“I would say the average student right now goes out to an airport like Centennial or Rocky Mountain Regional or Front Range, and they’ve got an instructor on board and they’re going to do an hour of log-able flight time, you’re looking at about $200 an hour,” Forrest said.
The cost of aviation fuel, which is leaded, versus electricity is a key factor. Bye said a pilot-in-training will pay about $50 an hour for fuel alone for a conventional plane. Based on Colorado electricity rates, he estimates the same person would pay the equivalent of about $3 an hour to power the plane, which continues to undergo test flights.
The eFlyer is capable of three hours of flight time plus reserves, Bye said. The one-hour flight training mission is easily accomplished with plenty of reserves, he said.
A Cessna that Bye and his team converted to electric power about 10 years ago made it 15 minutes aloft. Since then, Bye said, the batteries, motor and technology have advanced considerably.
The eFlyer is equipped with a motor by German manufacturer Siemens and is about 95 percent to 98 percent efficient, Bye said. It weighs 57 pounds, compared to 350 pounds for a conventional plane’s engine. During the last decade, the capacity of the batteries has gone from 100 watt hours per kilogram, the amount of energy stored per unit weight, to 260 watts per kilogram.
“We no longer have a technical hurdle to overcome to create a viable electric training airplane,” Bye said.
The horsepower of the eFlyer and Cessna 172 are roughly on par, but Bye said assessing how they match up is more complex than that figure. He said the electric plane, made out of carbon composites, has one-half the aerodynamic drag, one-half the structural weight, has a higher top speed and climbs faster.
As for environmental benefits, skeptics might point out that right now, the majority of power for an electric plane would come from fossil fuels. However, the percentage of electricity produced by renewable energy sources is increasing and is expected to keep growing as utilities and communities pursue goals of using more renewables and cutting climate-changing greenhouse gas emissions.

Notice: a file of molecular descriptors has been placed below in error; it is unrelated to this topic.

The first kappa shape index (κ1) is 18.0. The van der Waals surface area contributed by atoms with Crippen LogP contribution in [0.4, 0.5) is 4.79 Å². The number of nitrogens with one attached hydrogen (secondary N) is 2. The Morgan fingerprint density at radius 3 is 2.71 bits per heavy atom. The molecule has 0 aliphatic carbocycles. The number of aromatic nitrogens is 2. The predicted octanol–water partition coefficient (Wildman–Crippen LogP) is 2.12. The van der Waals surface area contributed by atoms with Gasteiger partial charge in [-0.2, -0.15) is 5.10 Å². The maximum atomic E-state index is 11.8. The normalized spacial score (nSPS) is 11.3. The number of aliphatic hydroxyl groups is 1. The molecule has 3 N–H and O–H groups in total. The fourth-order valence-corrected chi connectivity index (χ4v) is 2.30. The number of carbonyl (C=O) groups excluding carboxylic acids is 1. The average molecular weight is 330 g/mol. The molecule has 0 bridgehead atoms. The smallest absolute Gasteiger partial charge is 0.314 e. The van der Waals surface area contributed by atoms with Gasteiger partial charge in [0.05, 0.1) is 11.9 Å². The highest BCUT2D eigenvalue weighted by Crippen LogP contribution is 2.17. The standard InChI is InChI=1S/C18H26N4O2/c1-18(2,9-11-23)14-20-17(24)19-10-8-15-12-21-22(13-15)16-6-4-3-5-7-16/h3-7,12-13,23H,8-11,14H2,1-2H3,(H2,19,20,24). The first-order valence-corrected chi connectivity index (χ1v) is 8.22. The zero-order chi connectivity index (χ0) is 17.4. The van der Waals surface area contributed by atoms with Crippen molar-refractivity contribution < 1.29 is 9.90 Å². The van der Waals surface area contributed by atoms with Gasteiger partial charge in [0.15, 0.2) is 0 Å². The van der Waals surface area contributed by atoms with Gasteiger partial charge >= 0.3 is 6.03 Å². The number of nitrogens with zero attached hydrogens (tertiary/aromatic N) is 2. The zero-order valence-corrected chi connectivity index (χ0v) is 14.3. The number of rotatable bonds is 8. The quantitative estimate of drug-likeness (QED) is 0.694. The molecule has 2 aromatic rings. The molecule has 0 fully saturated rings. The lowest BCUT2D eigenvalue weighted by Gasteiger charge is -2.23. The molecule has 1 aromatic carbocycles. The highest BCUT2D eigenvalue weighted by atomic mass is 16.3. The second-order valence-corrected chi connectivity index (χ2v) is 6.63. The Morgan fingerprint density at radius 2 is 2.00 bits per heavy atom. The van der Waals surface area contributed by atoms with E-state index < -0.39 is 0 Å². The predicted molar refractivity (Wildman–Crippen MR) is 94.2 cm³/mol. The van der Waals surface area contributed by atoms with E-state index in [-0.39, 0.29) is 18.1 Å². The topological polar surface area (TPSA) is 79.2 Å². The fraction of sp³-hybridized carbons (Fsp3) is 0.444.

“I’m going to do my part and obviously the energy industry is working on its part. My responsibility is to do what I can within my sphere,” Bye said of questions about the electricity powering the planes.
Forrest, chairman of the Colorado Aeronautical Board, said some airport officials have raised concerns about having the right infrastructure and being able to handle big spikes in electricity when several planes are recharged.
Another wild card, Forrest said, is how the FAA will deal with certifying pilots on an electric plane. He wonders if pilots will have to also log a certain amount of time on a conventional plane so they are familiar with the different systems.
Bye said as pilots goes through the rigorous commercial training to become an airline pilot, they use a mix of planes and flight simulators. “The eFlyer, with all its benefits, will play an important, but not exclusive role in that process,” he said.
And while some smaller airports might have issues with electricity supply, most have more than enough power for charging stations, Bye said. About half the country’s flight schools are in or adjacent to large urban areas, he said.
Not so long ago, Bye said there was a certain “snicker factor” when people talked about electric planes. “People were kind of going OK, maybe electric cars, but batteries are way too heavy. It will never happen. How long is your extension cord?”
Now, Forrest said the industry is taking electric planes seriously.
“Bye’s plane is well-engineered. The concept is proven and the functionality of it is proven,” Forrest said.
And it could help drastically reduce the cost of training, Forrest said.
In the end, that’s what Bye is aiming for.
“From a legacy perspective, the general aviation industry is 50 years old. The airplanes are 50 years old. Pilots like myself, we’re all getting into our 50s and 60s,” Bye said. “What’s the legacy we’re going to leave behind? What is our generation going to do to make ready for what comes next?”